(or emacs irrelevant)

Blogging about blogging

In Emacs, of course. As I mentioned before, this blog is run using Jekyll and a fork of the lanyon theme.

It started out pretty convenient: thanks to jekyll serve I would see the live updates at http://localhost:4000/ as I was editing the markdown. But after a few posts, I've experienced a drastic decrease in refresh time: it went from under a second to 15 seconds. Below, I'll show how I've managed to speed it back up.

No posts - no problem

Thanks to (require 'dired-x) I can jump from the current post to the posts directory with C-x C-j. It even puts the point on the current file. Now:

  • m to mark to current file
  • t to invert the mark, making the current file unmarked and all others marked
  • D to delete all marked files. No need to worry, since they are all version-controlled (except the original one, which isn't being deleted), dired even asks you for confirmation, so I hit y.

Now, that there is only one post in the whole blog, jekyll serve is much faster at refreshing.

Even faster jekyll serve

Which brings me to the next point. Since I'm calling it so much, might as well wrap it in some Elisp. Elisp is like frosting - it makes everything better:

(defun jekyll-serve ()
  (let* ((default-directory
          (if (string-match "_posts/$" default-directory)
              (directory-parent default-directory)
         (buffer (if (get-buffer "*jekyll*")
                     (switch-to-buffer "*jekyll*")
                   (ansi-term "/bin/bash" "jekyll")))
         (proc (get-buffer-process buffer)))
    (term-send-string proc "jekyll serve\n")
    (sit-for 3)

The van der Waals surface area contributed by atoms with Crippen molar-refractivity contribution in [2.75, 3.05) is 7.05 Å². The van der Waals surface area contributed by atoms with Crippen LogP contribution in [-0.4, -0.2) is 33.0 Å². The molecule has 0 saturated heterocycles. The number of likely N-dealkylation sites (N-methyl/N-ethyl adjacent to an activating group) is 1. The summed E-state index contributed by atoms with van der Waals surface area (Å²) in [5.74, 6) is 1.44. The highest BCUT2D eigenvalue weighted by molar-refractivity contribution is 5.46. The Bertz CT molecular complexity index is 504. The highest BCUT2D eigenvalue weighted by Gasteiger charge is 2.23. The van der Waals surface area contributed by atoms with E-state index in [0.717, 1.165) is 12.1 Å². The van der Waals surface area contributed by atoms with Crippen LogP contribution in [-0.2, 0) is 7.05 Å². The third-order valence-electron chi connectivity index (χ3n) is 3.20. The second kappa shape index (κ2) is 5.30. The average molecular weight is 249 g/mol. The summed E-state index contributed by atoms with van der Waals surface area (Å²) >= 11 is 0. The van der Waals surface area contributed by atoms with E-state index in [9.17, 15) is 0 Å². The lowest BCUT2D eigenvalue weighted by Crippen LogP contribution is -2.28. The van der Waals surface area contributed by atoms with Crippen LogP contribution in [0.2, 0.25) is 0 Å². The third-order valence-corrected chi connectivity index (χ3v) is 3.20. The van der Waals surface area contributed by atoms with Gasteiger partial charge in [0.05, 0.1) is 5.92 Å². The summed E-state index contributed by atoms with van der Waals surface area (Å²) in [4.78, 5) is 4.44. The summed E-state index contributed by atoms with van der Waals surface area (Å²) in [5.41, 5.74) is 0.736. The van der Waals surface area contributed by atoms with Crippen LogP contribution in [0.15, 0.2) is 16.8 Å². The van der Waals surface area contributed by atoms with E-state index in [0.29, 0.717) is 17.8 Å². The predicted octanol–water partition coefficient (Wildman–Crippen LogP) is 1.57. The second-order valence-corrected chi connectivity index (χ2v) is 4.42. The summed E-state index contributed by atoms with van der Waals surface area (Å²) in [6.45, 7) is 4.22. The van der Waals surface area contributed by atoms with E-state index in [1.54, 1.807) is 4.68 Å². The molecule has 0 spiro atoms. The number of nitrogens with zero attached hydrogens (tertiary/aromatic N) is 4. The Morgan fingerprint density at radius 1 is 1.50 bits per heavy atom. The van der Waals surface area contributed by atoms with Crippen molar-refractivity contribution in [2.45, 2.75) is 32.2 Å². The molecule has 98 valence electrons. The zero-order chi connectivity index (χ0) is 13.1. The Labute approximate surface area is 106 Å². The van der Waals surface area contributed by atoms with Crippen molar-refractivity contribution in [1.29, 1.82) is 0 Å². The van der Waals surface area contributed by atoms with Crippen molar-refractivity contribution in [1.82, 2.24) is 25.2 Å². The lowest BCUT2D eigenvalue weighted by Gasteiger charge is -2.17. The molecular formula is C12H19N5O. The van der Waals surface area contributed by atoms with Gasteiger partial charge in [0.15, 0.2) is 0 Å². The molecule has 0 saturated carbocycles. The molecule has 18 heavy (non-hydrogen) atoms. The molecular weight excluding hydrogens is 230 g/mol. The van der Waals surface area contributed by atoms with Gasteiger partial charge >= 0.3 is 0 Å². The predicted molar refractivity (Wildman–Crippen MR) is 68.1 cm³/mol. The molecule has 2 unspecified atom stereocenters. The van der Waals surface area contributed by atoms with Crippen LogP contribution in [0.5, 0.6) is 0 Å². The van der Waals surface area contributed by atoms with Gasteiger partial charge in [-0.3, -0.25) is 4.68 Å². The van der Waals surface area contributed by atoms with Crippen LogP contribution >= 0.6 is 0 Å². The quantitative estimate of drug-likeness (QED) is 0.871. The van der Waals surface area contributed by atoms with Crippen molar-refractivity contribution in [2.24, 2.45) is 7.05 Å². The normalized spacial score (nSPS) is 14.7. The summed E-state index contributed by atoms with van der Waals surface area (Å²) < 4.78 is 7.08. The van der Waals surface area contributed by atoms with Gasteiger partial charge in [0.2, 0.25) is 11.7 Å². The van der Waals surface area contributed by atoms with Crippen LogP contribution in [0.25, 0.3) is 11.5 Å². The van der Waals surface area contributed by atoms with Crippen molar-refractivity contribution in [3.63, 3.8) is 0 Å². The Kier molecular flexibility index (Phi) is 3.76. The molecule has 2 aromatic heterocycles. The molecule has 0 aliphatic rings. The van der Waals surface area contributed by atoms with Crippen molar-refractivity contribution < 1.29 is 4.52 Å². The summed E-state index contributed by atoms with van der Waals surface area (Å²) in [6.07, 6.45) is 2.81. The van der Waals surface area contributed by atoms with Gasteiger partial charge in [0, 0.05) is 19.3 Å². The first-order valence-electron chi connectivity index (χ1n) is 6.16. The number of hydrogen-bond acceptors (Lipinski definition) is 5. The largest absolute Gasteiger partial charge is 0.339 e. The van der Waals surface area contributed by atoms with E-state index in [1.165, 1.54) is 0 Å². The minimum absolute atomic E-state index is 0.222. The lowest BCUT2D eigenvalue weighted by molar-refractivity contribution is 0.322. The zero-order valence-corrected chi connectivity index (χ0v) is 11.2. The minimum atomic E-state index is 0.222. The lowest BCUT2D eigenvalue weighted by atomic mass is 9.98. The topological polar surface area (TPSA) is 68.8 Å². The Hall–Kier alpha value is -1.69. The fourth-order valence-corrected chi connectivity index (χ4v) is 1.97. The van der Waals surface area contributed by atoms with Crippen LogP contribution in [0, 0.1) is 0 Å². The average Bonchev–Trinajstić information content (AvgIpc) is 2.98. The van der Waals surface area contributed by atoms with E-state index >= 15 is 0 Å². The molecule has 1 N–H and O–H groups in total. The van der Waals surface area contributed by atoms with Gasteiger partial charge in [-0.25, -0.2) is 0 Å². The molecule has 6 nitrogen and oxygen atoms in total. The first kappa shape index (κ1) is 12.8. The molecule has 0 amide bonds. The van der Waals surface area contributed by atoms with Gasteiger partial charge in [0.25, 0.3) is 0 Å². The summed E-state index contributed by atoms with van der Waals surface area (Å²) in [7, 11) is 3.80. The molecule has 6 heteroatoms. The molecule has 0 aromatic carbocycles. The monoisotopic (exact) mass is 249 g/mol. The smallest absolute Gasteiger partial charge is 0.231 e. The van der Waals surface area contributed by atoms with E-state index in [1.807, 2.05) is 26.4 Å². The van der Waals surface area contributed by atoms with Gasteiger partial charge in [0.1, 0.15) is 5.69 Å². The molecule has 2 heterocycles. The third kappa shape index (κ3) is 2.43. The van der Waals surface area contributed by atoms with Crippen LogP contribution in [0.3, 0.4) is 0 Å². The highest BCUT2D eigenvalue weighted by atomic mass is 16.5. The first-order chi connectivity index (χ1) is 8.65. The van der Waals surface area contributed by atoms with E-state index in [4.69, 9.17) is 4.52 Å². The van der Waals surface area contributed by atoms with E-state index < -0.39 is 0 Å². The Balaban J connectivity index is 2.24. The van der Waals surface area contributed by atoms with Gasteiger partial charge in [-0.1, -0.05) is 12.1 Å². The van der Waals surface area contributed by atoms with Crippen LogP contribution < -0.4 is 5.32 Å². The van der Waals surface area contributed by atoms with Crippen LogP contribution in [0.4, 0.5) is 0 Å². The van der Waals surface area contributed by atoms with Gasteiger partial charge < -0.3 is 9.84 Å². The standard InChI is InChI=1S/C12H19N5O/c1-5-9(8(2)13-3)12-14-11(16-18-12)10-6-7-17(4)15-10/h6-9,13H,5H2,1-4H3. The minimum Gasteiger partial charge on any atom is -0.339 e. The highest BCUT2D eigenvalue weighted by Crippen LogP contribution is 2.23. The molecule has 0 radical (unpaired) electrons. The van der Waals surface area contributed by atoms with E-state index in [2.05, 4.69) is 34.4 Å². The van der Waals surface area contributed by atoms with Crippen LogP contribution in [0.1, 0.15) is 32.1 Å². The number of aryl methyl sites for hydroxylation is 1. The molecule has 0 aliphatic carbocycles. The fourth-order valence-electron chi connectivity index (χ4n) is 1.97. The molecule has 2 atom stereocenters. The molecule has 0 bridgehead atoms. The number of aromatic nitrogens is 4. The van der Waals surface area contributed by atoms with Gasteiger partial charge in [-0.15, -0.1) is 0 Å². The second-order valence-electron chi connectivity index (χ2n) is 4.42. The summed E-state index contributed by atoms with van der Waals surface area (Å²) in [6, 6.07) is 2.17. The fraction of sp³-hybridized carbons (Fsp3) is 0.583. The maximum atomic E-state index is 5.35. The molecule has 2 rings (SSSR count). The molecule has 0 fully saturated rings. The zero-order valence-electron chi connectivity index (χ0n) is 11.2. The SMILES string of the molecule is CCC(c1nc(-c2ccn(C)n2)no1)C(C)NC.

(browse-url "localhost:4000")))

This function, when called from the current post or the current blog, will:

  • open a new ansi-term called *jekyll*
  • issue a jekyll serve command to it
  • wait for 3 seconds for Jekyll to start
  • open localhost:4000 in Firefox

One post isn't a blog

Here's how to quickly bring back the deleted posts.

  • Fire up magit; I have magit-status bound to μm.
  • Stage the current post with s (magit-stage-item).
  • Start the commit with C (magit-commit-add-log). I'm using my own modification of magit-commit-add-log that arranges the whitespace in a nice way, when aimed at a file instead of a hunk.
  • I get _posts/2015-02-01-blogging-about-blogging.md: string auto-generated by C.
  • I just amend it to look like _posts/2015-02-01-blogging-about-blogging.md: add and finalize the commit with C-c C-c (git-commit-commit).
  • Now I have around 40 files marked as deleted, but not staged. I create a stash with zz and name it foo or something. Then delete the stash with magit-discard-item, which I like to bind to d to be similar to dired. Now it's as if these files were never deleted.

Whoa, now that I look at it, it's a lot of steps. But somehow dired and magit are very similar to Super Mario Bros: it takes long to explain what you're doing, but as you play it, it's very simple and natural.